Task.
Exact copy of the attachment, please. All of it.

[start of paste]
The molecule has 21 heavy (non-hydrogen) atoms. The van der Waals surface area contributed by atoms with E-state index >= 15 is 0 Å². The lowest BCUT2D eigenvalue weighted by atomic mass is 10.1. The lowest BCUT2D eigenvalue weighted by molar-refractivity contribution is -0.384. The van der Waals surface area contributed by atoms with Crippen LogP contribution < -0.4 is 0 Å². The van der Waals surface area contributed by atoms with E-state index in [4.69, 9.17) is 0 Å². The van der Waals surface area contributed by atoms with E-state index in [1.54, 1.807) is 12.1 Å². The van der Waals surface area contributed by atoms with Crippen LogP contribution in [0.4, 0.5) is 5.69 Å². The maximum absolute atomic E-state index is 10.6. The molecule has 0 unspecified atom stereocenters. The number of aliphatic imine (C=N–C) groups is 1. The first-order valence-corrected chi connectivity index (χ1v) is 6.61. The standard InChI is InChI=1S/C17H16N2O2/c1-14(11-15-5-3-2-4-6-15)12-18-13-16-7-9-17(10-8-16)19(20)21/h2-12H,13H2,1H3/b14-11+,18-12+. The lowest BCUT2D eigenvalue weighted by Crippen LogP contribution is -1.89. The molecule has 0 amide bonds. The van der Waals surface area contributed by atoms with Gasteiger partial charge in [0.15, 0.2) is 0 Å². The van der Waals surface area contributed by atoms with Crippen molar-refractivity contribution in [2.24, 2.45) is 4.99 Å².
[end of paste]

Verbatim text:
The molecule has 21 heavy (non-hydrogen) atoms. The van der Waals surface area contributed by atoms with E-state index >= 15 is 0 Å². The lowest BCUT2D eigenvalue weighted by atomic mass is 10.1. The lowest BCUT2D eigenvalue weighted by molar-refractivity contribution is -0.384. The van der Waals surface area contributed by atoms with Crippen LogP contribution < -0.4 is 0 Å². The van der Waals surface area contributed by atoms with E-state index in [4.69, 9.17) is 0 Å². The van der Waals surface area contributed by atoms with E-state index in [1.54, 1.807) is 12.1 Å². The van der Waals surface area contributed by atoms with Crippen LogP contribution in [0.4, 0.5) is 5.69 Å². The maximum absolute atomic E-state index is 10.6. The molecule has 0 unspecified atom stereocenters. The number of aliphatic imine (C=N–C) groups is 1. The first-order valence-corrected chi connectivity index (χ1v) is 6.61. The standard InChI is InChI=1S/C17H16N2O2/c1-14(11-15-5-3-2-4-6-15)12-18-13-16-7-9-17(10-8-16)19(20)21/h2-12H,13H2,1H3/b14-11+,18-12+. The lowest BCUT2D eigenvalue weighted by Crippen LogP contribution is -1.89. The molecule has 0 amide bonds. The van der Waals surface area contributed by atoms with Gasteiger partial charge in [0.15, 0.2) is 0 Å². The van der Waals surface area contributed by atoms with Crippen molar-refractivity contribution in [2.24, 2.45) is 4.99 Å².